Session Time: 1:45pm-3:15pm
Location: Exhibit Hall C
Objective: To study comorbidities in Parkinson’s disease (PD) in the US.
Background: PD is a chronic multisystem progressive neurodegenerative disease. Understanding patient comorbidities is important in the management of PD. We examined common coexisting comorbidities in patients with PD in outpatient care using a nationally representative population.
Methods: We examined all outpatient and urgent care visits with diagnosis of PD (ICD-9 code 332.0) using CDC’s National Ambulatory Medical Care Survey (NAMCS, 2006–2012) and National Hospital Ambulatory Medical Care Survey (NHAMCS, 2006–2011). NAMCS is a national survey based on visits to office-based physicians, while NHAMCS surveys visits to the emergency and outpatient departments of hospitals. These surveys use nationally representative samples, using a multistage probability design, and provide objective information on all outpatient care in the US, regardless of insurance status.
Comorbidity data was gathered from physician reports of 14 significant concurrent disease conditions: arthritis, asthma, cancer, cerebrovascular disease, chronic obstructive pulmonary disease, chronic renal failure, congestive heart failure, depression, diabetes, hyperlipidemia, hypertension, ischemic heart disease, obesity, and osteoporosis.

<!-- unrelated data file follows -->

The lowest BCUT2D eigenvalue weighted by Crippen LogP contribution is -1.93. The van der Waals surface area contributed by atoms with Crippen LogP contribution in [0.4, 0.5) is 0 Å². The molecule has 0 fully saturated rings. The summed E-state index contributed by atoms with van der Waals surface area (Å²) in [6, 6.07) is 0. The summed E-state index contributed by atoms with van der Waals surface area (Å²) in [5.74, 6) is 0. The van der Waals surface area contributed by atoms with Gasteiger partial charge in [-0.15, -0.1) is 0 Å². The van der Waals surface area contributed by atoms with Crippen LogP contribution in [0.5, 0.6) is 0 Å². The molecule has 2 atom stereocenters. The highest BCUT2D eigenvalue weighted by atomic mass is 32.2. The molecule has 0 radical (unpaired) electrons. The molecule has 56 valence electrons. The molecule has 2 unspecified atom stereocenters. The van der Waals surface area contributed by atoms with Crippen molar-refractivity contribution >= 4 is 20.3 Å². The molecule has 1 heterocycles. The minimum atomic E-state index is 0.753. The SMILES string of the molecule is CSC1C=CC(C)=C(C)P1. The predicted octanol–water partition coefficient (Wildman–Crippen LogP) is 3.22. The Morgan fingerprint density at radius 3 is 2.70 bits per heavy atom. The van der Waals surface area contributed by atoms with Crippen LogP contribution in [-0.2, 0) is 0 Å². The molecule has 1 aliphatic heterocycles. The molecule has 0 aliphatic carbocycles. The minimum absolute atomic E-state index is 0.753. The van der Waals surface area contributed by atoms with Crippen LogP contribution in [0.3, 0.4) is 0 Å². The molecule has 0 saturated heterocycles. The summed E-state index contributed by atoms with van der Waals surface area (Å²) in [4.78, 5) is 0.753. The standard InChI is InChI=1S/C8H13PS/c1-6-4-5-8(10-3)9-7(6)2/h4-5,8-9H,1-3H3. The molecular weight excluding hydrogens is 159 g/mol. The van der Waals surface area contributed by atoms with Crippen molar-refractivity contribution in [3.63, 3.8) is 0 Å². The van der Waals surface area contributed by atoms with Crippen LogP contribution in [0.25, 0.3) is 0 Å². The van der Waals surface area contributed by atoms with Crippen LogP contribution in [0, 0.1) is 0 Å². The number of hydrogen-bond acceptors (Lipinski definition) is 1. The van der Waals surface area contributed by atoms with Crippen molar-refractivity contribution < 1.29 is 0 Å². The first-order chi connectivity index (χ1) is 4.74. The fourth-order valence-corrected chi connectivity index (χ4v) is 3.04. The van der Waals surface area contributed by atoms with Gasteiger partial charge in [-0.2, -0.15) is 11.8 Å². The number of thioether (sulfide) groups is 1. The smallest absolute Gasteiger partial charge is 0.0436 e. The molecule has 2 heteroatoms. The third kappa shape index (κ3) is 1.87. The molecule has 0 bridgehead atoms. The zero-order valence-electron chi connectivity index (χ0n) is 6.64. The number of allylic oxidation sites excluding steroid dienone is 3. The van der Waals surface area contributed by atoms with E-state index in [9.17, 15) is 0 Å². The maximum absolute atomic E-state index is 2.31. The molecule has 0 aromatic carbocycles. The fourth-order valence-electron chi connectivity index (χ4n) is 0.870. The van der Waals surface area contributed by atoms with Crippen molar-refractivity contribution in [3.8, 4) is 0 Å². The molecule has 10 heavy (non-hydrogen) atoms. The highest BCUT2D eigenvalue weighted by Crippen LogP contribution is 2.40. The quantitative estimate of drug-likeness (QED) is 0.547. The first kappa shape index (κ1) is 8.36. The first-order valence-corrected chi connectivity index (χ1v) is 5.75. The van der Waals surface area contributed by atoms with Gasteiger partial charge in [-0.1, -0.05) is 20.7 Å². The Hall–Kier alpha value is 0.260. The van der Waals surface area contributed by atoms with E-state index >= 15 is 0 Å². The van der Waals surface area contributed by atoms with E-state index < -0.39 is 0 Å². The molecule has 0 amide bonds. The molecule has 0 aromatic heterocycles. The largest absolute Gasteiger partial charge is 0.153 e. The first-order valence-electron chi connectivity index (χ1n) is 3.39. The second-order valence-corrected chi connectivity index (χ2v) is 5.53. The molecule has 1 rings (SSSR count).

Results: During the study period, there were approximately 11.55 million visits in patients with PD in the US. A specified comorbidity was reported in 8.1 million visits (70.2%). Comorbidities were more common in older individuals (72.3% in ≥65 years vs 62.0% in <65 years) and men (73.0% vs 70.2% in women). The most commonly recorded comorbidity was hypertension (37.8%), followed by hyperlipidemia (21.2%), diabetes (19.1%), arthritis (16.82%), and cerebrovascular disease (8.61%). Depression was seen in 18.3% visits, and was significantly more common in men (18.9%) compared with women (17.5%, P<0.05), and in older individuals (≥65 years) compared with younger individuals (18.6% vs 16.8%, respectively, P<0.05).
Conclusions: Patients with PD have a high burden of comorbid conditions. Understanding the impact of these conditions on outcomes and the management of these disorders in people with and without PD would guide recommendations for clinical practice.
To cite this abstract in AMA style:A. Mithal, B. Lingala, A. Niyazov, A. Guo, C. Marras, G. Singh. Parkinson’s disease and comorbidity: A US national perspective [abstract]. Mov Disord. 2017; 32 (suppl 2). https://www.mdsabstracts.org/abstract/parkinsons-disease-and-comorbidity-a-us-national-perspective/. Accessed December 2, 2023.
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